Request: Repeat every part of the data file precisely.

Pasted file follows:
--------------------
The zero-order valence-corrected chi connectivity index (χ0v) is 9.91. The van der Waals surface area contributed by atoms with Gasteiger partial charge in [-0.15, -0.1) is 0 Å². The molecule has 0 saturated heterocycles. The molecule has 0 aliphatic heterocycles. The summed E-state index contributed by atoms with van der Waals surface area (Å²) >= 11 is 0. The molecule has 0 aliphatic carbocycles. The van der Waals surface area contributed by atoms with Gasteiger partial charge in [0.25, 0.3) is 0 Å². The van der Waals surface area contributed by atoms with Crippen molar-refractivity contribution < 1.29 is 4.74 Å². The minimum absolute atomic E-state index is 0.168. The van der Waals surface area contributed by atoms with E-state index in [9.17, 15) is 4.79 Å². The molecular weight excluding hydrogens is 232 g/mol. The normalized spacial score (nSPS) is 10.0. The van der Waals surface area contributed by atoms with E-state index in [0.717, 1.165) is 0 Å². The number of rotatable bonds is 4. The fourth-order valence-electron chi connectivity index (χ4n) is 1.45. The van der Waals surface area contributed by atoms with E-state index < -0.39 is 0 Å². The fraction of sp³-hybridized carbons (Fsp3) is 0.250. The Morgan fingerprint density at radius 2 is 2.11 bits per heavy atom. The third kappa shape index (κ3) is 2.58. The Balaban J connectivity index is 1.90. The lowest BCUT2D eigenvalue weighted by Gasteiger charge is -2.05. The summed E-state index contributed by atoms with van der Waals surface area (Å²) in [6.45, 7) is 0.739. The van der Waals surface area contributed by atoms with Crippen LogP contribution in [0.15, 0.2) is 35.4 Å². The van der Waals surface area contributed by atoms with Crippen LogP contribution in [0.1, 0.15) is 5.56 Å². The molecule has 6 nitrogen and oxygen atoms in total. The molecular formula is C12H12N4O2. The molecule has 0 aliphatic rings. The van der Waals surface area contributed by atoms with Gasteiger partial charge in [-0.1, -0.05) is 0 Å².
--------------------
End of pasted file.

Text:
The zero-order valence-corrected chi connectivity index (χ0v) is 9.91. The van der Waals surface area contributed by atoms with Gasteiger partial charge in [-0.15, -0.1) is 0 Å². The molecule has 0 saturated heterocycles. The molecule has 0 aliphatic heterocycles. The summed E-state index contributed by atoms with van der Waals surface area (Å²) >= 11 is 0. The molecule has 0 aliphatic carbocycles. The van der Waals surface area contributed by atoms with Gasteiger partial charge in [0.25, 0.3) is 0 Å². The van der Waals surface area contributed by atoms with Crippen molar-refractivity contribution < 1.29 is 4.74 Å². The minimum absolute atomic E-state index is 0.168. The van der Waals surface area contributed by atoms with E-state index in [9.17, 15) is 4.79 Å². The molecular weight excluding hydrogens is 232 g/mol. The normalized spacial score (nSPS) is 10.0. The van der Waals surface area contributed by atoms with E-state index in [0.717, 1.165) is 0 Å². The number of rotatable bonds is 4. The fourth-order valence-electron chi connectivity index (χ4n) is 1.45. The van der Waals surface area contributed by atoms with E-state index < -0.39 is 0 Å². The fraction of sp³-hybridized carbons (Fsp3) is 0.250. The Morgan fingerprint density at radius 2 is 2.11 bits per heavy atom. The third kappa shape index (κ3) is 2.58. The Balaban J connectivity index is 1.90. The lowest BCUT2D eigenvalue weighted by Gasteiger charge is -2.05. The summed E-state index contributed by atoms with van der Waals surface area (Å²) in [6.45, 7) is 0.739. The van der Waals surface area contributed by atoms with Crippen LogP contribution in [0.15, 0.2) is 35.4 Å². The van der Waals surface area contributed by atoms with Crippen LogP contribution in [0.1, 0.15) is 5.56 Å². The molecule has 6 nitrogen and oxygen atoms in total. The molecular formula is C12H12N4O2. The molecule has 0 aliphatic rings. The van der Waals surface area contributed by atoms with Gasteiger partial charge in [-0.1, -0.05) is 0 Å².